The First Known Pies Weren't Sweet Or American-Made

When it comes to baked goods, sweet pies are one of the most quintessentially American. Just look at the phrase "as American as apple pie." Not to mention, certain regions throughout the nation have their own pie specialties, from Pennsylvania's molasses-filled Shoofly Pie to Florida's key lime pie (which may not even originate in Florida).

However, the first known pies weren't crafted in America at all — and they weren't even sweet. According to BBC, the first known dish that most closely resembles our modern-day pies was actually created by the ancient Egyptians. Their original take on pie featured a crust made with whatever grains were accessible, including barley, rye, oats, or wheat, so they likely looked and tasted a bit different than the pies we'd expect today.

While that version probably wouldn't have much in common with the flaky crusts and fluted edges we know and love in pies today, culinary contributions from the Ancient Greeks and Romans got a bit closer. The Greeks crafted something from water and flour that likely resembled modern-day pie crust a bit more, while the Romans whipped up a similar flour and water-based dough to drape over meat in order to prevent it from drying out. These early iterations of pie transformed over the following centuries and increasingly became closer to the variations we know and love today.

When things got a little sweeter

There are still plenty of tasty savory pies enjoyed around the world today, with fillings that range from spiced ground meats to vegetables. Even back in ancient times, some bakers were veering towards the sweeter side of the spectrum — one Roman recipe mixes savory elements like goat cheese with sweeter components like honey, for example.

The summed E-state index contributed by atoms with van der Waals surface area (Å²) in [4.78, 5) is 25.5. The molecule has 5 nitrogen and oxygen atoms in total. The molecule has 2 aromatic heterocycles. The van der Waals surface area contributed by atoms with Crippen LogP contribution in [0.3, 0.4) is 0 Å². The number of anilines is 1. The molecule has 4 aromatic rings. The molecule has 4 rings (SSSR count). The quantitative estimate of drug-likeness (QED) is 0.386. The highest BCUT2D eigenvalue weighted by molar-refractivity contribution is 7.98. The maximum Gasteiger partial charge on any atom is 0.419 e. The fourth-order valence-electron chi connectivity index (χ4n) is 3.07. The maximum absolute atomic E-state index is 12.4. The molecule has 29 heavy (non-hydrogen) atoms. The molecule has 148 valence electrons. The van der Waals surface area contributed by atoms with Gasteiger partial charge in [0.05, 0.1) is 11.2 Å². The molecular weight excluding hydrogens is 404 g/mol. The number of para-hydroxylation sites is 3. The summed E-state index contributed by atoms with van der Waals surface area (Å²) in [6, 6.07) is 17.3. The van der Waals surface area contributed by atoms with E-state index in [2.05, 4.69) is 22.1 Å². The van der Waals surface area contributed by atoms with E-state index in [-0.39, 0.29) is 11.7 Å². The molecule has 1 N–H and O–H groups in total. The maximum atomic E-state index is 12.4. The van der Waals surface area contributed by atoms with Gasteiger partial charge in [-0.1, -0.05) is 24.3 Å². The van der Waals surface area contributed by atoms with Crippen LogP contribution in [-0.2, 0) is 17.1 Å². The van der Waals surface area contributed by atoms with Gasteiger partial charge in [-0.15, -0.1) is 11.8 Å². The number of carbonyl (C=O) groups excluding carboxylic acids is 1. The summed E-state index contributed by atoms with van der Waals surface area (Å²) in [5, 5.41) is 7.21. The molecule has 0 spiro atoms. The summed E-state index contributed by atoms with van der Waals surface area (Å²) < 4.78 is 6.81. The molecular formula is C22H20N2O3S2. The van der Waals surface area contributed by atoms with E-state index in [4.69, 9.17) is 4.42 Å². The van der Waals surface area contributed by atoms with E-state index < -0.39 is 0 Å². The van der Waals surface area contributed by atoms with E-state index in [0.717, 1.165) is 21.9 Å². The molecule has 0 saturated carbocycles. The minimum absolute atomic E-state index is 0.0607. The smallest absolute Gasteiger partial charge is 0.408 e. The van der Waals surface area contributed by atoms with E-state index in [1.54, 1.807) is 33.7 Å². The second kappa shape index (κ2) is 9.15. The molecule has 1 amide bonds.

However, you'd have to jump forward by quite a few centuries to see sweet creations such as fruit pies become truly popular — to the 16th century in England, to be specific. Cookbooks at that time featured many recipes for fruit pies featuring cherries and strawberries, a marked departure from the once-savory pies served up on the regular.

America put its stamp on the pie game shortly after that. Standard fruit pies were joined by new variations such as pumpkin pie, a beloved American holiday staple that was first shared in a cookbook published all the way back in 1796 (although it was described as a pudding within a crust, rather than specifically a pie), with things like cream-based pies coming not long after.

Nowadays, with inventions like frozen crust and pre-made filling, it's easier than ever to whip up a freshly-baked pie. And given that 90% of Americans "agree that a slice of pie represents one of the simple pleasures in life," according to the American Pie Council, that's definitely a good thing.